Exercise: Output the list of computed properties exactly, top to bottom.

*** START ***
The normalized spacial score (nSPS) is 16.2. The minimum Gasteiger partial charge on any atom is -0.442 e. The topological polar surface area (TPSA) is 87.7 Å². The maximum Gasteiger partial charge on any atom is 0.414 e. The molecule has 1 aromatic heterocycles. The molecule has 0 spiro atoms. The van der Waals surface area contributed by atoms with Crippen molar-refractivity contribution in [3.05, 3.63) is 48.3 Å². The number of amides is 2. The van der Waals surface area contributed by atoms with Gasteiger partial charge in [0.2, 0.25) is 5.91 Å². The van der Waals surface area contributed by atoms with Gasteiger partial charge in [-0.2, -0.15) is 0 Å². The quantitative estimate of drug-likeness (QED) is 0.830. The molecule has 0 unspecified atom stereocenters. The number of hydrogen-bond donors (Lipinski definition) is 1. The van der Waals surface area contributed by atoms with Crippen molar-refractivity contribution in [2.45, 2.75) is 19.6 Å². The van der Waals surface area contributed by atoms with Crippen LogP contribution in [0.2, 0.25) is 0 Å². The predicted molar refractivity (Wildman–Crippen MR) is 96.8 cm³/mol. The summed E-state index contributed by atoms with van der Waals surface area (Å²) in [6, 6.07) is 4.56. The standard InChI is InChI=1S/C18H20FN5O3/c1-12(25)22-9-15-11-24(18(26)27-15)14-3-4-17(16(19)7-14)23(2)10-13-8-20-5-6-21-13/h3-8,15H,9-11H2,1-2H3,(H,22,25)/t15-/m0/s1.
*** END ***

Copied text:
The normalized spacial score (nSPS) is 16.2. The minimum Gasteiger partial charge on any atom is -0.442 e. The topological polar surface area (TPSA) is 87.7 Å². The maximum Gasteiger partial charge on any atom is 0.414 e. The molecule has 1 aromatic heterocycles. The molecule has 0 spiro atoms. The van der Waals surface area contributed by atoms with Crippen molar-refractivity contribution in [3.05, 3.63) is 48.3 Å². The number of amides is 2. The van der Waals surface area contributed by atoms with Gasteiger partial charge in [0.2, 0.25) is 5.91 Å². The van der Waals surface area contributed by atoms with Gasteiger partial charge in [-0.2, -0.15) is 0 Å². The quantitative estimate of drug-likeness (QED) is 0.830. The molecule has 0 unspecified atom stereocenters. The number of hydrogen-bond donors (Lipinski definition) is 1. The van der Waals surface area contributed by atoms with Crippen molar-refractivity contribution in [2.45, 2.75) is 19.6 Å². The van der Waals surface area contributed by atoms with Crippen LogP contribution in [0.2, 0.25) is 0 Å². The predicted molar refractivity (Wildman–Crippen MR) is 96.8 cm³/mol. The summed E-state index contributed by atoms with van der Waals surface area (Å²) in [6, 6.07) is 4.56. The standard InChI is InChI=1S/C18H20FN5O3/c1-12(25)22-9-15-11-24(18(26)27-15)14-3-4-17(16(19)7-14)23(2)10-13-8-20-5-6-21-13/h3-8,15H,9-11H2,1-2H3,(H,22,25)/t15-/m0/s1.